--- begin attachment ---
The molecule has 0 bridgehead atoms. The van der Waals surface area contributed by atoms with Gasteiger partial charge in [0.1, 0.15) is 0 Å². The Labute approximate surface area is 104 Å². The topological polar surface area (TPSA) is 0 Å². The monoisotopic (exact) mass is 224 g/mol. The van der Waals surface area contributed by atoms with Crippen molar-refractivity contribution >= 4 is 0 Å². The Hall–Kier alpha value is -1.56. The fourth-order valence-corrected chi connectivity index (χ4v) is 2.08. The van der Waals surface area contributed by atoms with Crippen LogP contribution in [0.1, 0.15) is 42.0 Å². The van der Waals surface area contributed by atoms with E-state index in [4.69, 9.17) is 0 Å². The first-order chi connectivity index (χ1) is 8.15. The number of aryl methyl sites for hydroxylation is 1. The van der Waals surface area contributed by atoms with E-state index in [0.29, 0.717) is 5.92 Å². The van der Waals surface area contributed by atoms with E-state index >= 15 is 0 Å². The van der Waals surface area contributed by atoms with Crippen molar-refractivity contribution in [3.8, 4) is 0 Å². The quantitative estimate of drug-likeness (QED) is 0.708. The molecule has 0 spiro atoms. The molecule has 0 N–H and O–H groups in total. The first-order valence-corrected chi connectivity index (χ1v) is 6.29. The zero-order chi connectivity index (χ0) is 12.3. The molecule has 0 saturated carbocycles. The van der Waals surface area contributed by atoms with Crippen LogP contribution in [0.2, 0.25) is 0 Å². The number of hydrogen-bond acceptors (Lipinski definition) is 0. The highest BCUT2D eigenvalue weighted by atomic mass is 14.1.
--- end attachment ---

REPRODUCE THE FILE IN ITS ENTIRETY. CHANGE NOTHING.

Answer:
The molecule has 0 bridgehead atoms. The van der Waals surface area contributed by atoms with Gasteiger partial charge in [0.1, 0.15) is 0 Å². The Labute approximate surface area is 104 Å². The topological polar surface area (TPSA) is 0 Å². The monoisotopic (exact) mass is 224 g/mol. The van der Waals surface area contributed by atoms with Crippen molar-refractivity contribution >= 4 is 0 Å². The Hall–Kier alpha value is -1.56. The fourth-order valence-corrected chi connectivity index (χ4v) is 2.08. The van der Waals surface area contributed by atoms with Crippen LogP contribution in [0.1, 0.15) is 42.0 Å². The van der Waals surface area contributed by atoms with E-state index in [4.69, 9.17) is 0 Å². The first-order chi connectivity index (χ1) is 8.15. The number of aryl methyl sites for hydroxylation is 1. The van der Waals surface area contributed by atoms with E-state index in [0.29, 0.717) is 5.92 Å². The van der Waals surface area contributed by atoms with E-state index >= 15 is 0 Å². The van der Waals surface area contributed by atoms with Crippen molar-refractivity contribution in [3.8, 4) is 0 Å². The quantitative estimate of drug-likeness (QED) is 0.708. The molecule has 0 spiro atoms. The molecule has 0 N–H and O–H groups in total. The first-order valence-corrected chi connectivity index (χ1v) is 6.29. The zero-order chi connectivity index (χ0) is 12.3. The molecule has 0 saturated carbocycles. The van der Waals surface area contributed by atoms with Crippen LogP contribution in [0.2, 0.25) is 0 Å². The number of hydrogen-bond acceptors (Lipinski definition) is 0. The highest BCUT2D eigenvalue weighted by atomic mass is 14.1.